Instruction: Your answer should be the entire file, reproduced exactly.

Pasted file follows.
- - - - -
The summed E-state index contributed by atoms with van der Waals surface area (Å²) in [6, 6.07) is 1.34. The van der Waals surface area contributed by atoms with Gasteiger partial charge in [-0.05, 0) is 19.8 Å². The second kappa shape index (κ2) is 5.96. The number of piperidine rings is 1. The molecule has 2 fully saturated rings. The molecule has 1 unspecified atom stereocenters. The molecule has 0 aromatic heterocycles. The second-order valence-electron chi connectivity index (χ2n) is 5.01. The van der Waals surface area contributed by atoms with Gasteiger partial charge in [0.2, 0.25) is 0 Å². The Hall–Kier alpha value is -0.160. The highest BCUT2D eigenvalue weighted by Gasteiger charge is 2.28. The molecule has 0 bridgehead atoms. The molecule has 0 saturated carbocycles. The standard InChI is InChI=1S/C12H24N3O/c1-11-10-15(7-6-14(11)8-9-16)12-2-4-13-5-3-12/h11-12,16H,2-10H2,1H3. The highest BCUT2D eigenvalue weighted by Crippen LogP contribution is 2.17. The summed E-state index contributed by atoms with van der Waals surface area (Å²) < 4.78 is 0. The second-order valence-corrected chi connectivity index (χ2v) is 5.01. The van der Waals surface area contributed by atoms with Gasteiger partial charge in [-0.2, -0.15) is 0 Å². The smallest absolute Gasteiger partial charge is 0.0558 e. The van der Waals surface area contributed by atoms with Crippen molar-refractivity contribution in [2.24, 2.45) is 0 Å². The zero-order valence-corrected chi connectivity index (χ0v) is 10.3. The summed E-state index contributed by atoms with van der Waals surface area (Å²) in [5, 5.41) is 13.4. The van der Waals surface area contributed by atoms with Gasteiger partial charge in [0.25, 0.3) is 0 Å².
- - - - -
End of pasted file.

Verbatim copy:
The summed E-state index contributed by atoms with van der Waals surface area (Å²) in [6, 6.07) is 1.34. The van der Waals surface area contributed by atoms with Gasteiger partial charge in [-0.05, 0) is 19.8 Å². The second kappa shape index (κ2) is 5.96. The number of piperidine rings is 1. The molecule has 2 fully saturated rings. The molecule has 1 unspecified atom stereocenters. The molecule has 0 aromatic heterocycles. The second-order valence-electron chi connectivity index (χ2n) is 5.01. The van der Waals surface area contributed by atoms with Gasteiger partial charge in [0.2, 0.25) is 0 Å². The Hall–Kier alpha value is -0.160. The highest BCUT2D eigenvalue weighted by Gasteiger charge is 2.28. The molecule has 0 bridgehead atoms. The molecule has 0 saturated carbocycles. The standard InChI is InChI=1S/C12H24N3O/c1-11-10-15(7-6-14(11)8-9-16)12-2-4-13-5-3-12/h11-12,16H,2-10H2,1H3. The highest BCUT2D eigenvalue weighted by Crippen LogP contribution is 2.17. The summed E-state index contributed by atoms with van der Waals surface area (Å²) < 4.78 is 0. The second-order valence-corrected chi connectivity index (χ2v) is 5.01. The van der Waals surface area contributed by atoms with Gasteiger partial charge in [-0.2, -0.15) is 0 Å². The smallest absolute Gasteiger partial charge is 0.0558 e. The van der Waals surface area contributed by atoms with Crippen molar-refractivity contribution in [2.24, 2.45) is 0 Å². The zero-order valence-corrected chi connectivity index (χ0v) is 10.3. The summed E-state index contributed by atoms with van der Waals surface area (Å²) in [5, 5.41) is 13.4. The van der Waals surface area contributed by atoms with Gasteiger partial charge in [0.25, 0.3) is 0 Å².